DETROIT Bibles and Cheerios just don't mix, General Mills announced Friday afternoon.
But the public apology from the cereal giant came too late: More than 12 million boxes of cereal containing software versions of the Bible are headed for grocery store shelves nationwide.
The apology was a shock because the unprecedented promotion, which involved giving away CD-ROM games, dictionaries and Bibles, was one of the most creative marketing ideas in years, said Phyllis Tickle, an editor at Publishers Weekly magazine and a leading expert on the marketing of religious publications.
"They got spooked with the idea of the Bible in their boxes," Tickle said Friday afternoon. "There would have been some controversy, but this probably would have been a very popular idea."
The irony is that, for nearly a year, General Mills' partners in this promotion worked on a strategy to soft-sell the Bibles.
That included avoiding any mention in the colorful advertisements on General Mills' new cereal boxes that a Bible was included on the CD-ROM featuring a popular computer game. The boxes are being distributed nationwide through August.
Even after the software is started on a computer, users have to select the "Reference Library" from a variety of choices to discover the Bible software.
The apology was a rebuff to Grand Rapids-based Zondervan Publishing, which had given free licenses for the 12-13 million software copies of its New International Version of the Bible.
This was supposed to have been the "Largest Distribution of Bibles to Date -- Attached to Your Morning Cereal Boxes," according to the headline on a Zondervan news statement the publisher had prepared to be released Monday.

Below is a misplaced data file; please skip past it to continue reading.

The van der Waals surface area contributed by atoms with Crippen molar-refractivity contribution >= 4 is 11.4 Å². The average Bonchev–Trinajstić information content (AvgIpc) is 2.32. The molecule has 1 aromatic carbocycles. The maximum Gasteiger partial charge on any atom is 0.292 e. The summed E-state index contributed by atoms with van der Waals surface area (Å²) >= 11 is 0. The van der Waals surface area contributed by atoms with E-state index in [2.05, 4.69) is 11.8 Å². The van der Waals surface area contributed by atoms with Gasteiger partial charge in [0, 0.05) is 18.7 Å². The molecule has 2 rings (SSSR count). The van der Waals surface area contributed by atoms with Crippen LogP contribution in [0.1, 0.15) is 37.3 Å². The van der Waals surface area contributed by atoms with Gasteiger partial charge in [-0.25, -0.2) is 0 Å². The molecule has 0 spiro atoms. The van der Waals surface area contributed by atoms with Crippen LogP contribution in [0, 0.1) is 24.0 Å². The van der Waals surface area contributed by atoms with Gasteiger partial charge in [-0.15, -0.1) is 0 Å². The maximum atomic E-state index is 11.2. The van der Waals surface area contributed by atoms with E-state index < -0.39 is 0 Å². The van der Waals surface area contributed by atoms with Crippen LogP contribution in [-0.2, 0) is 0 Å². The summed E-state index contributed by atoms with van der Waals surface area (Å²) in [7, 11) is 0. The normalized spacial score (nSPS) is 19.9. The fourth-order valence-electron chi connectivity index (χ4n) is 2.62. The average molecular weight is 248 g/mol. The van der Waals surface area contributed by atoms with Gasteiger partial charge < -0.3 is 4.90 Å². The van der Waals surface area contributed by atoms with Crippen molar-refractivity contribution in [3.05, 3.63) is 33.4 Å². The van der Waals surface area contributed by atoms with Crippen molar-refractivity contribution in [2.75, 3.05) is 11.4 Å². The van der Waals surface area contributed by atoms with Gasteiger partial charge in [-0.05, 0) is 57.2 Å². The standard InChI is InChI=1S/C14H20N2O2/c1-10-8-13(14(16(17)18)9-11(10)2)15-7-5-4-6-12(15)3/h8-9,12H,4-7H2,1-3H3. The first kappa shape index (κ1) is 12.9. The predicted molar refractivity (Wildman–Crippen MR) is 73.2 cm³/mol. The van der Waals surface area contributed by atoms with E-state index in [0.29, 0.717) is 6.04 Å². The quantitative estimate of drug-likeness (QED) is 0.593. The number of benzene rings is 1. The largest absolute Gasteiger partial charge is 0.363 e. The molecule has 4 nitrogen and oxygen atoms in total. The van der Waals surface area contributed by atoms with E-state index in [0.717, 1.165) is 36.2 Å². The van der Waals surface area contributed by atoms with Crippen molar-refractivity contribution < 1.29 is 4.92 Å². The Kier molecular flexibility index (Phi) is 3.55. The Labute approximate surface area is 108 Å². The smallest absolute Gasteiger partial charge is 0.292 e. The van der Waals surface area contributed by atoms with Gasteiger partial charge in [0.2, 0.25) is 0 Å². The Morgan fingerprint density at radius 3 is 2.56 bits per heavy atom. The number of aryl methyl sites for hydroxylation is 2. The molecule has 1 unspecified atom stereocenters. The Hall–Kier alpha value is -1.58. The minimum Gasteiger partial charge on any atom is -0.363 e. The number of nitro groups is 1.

A copy of the release was obtained by the Free Press from Rhinosoft Interactive of Wisconsin, the firm that helped create the CD-ROMs and whose executives were left on Friday wondering what they had done wrong.
The sunny news release was going to say: "What's the surprise attached to cereal boxes these days? This summer the bonus included is Bibles. ... Just as taking care of your body is synonymous with eating a good breakfast -- taking care of your spirit can be a simple part of your daily routine."
Earlier in the week, Zondervan Vice President of Bible marketing John Sawyer, said, "I feel confident that any organization, including General Mills, will find a very broad-based acceptance of this Bible."
On Friday, Sawyer could not be reached to comment further.
Reconstructing the meltdown of this $10 million cereal-and-software promotion from e-mails, memos and interviews with some of the executives involved, it appears that General Mills' staff balked at dealing with the sometimes stormy landscape of interfaith relations.